This article considers factors that have effected and influenced the
continuity of the customary law named the Kanun of Lek Dukagjini in
some areas of Albanian and Kosovo. It draws on ethnographic data on the
border area villages between Albania and Kosovo to discuss the dynamics
and tensions that are created between state and non-state law vis-à-vis
justice in highly complex and problematic social, economic, and political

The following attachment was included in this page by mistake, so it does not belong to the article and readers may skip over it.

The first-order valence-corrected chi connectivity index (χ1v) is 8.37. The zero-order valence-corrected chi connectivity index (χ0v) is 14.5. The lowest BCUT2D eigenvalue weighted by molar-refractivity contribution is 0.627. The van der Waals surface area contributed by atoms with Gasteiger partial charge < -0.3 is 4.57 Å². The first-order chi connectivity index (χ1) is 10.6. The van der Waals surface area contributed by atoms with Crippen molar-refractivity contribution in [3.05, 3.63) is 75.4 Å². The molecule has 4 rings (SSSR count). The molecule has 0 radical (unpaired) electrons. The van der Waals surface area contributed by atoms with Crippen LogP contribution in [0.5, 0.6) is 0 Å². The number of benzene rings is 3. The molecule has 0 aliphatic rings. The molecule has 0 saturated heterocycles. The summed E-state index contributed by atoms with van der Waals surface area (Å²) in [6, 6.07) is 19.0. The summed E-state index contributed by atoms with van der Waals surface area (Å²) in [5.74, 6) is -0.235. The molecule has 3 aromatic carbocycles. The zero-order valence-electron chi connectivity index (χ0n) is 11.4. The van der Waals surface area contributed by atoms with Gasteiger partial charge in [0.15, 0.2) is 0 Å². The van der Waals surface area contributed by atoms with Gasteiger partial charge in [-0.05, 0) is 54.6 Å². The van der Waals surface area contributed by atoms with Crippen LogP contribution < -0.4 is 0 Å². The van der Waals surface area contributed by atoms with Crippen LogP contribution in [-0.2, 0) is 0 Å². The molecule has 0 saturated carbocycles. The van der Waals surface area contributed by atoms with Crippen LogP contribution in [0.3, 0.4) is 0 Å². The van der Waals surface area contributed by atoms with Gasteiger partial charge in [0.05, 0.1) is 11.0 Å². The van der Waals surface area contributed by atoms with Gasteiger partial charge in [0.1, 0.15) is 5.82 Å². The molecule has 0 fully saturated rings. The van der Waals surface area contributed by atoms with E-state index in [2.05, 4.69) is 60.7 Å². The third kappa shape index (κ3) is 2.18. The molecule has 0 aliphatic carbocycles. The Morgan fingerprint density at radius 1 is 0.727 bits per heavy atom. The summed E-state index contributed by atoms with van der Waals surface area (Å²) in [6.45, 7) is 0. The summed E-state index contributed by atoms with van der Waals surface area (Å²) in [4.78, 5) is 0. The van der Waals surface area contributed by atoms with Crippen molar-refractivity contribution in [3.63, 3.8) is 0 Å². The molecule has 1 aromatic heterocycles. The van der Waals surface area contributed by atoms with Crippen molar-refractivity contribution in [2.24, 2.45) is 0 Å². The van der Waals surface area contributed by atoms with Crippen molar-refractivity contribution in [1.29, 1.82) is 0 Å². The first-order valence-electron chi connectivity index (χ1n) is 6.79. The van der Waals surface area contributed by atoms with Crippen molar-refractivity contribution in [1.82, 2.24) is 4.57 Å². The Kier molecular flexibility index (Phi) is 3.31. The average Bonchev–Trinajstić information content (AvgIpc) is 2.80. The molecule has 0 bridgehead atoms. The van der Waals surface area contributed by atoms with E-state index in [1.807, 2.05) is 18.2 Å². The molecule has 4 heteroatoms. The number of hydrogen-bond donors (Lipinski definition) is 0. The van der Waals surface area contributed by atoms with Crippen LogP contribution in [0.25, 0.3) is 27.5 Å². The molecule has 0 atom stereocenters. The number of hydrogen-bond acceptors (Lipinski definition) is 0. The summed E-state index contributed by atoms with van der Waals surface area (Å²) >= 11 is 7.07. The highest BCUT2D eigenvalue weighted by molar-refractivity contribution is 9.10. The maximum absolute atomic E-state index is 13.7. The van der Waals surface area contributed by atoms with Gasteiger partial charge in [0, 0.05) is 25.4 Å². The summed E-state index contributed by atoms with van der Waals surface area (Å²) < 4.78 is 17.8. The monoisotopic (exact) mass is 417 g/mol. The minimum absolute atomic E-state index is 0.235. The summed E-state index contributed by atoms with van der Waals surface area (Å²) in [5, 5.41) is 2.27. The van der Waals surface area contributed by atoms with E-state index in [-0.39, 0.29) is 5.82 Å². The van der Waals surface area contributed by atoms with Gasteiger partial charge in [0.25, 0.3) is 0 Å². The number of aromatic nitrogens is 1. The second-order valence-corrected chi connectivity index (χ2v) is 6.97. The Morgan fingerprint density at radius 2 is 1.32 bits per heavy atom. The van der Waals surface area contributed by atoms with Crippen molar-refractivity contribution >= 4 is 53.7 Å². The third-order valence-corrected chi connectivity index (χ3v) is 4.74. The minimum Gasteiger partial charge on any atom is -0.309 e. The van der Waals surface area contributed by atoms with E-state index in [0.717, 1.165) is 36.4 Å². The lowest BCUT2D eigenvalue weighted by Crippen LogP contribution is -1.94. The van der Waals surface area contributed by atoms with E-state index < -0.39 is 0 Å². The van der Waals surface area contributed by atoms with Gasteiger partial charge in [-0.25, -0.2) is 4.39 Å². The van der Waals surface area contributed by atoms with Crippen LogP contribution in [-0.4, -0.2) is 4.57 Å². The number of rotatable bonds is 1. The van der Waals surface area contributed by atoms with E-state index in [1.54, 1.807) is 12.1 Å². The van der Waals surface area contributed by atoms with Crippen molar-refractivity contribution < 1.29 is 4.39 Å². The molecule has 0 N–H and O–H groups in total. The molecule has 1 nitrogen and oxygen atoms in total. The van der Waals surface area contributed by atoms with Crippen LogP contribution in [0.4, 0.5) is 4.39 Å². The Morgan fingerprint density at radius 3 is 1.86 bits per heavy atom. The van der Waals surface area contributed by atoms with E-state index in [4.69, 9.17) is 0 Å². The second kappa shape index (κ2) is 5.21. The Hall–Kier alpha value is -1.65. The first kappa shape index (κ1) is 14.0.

contexts. Customary law and state law seem to be two conflicting legal
ideologies. However, the article considers everyday settings where people
make use of both legal systems in order to regulate matters especially
related to property issues. The new legal realities create around property
ownership imply new type of relations vis-à-vis family and kinship
structures which oscillate between the two systems.
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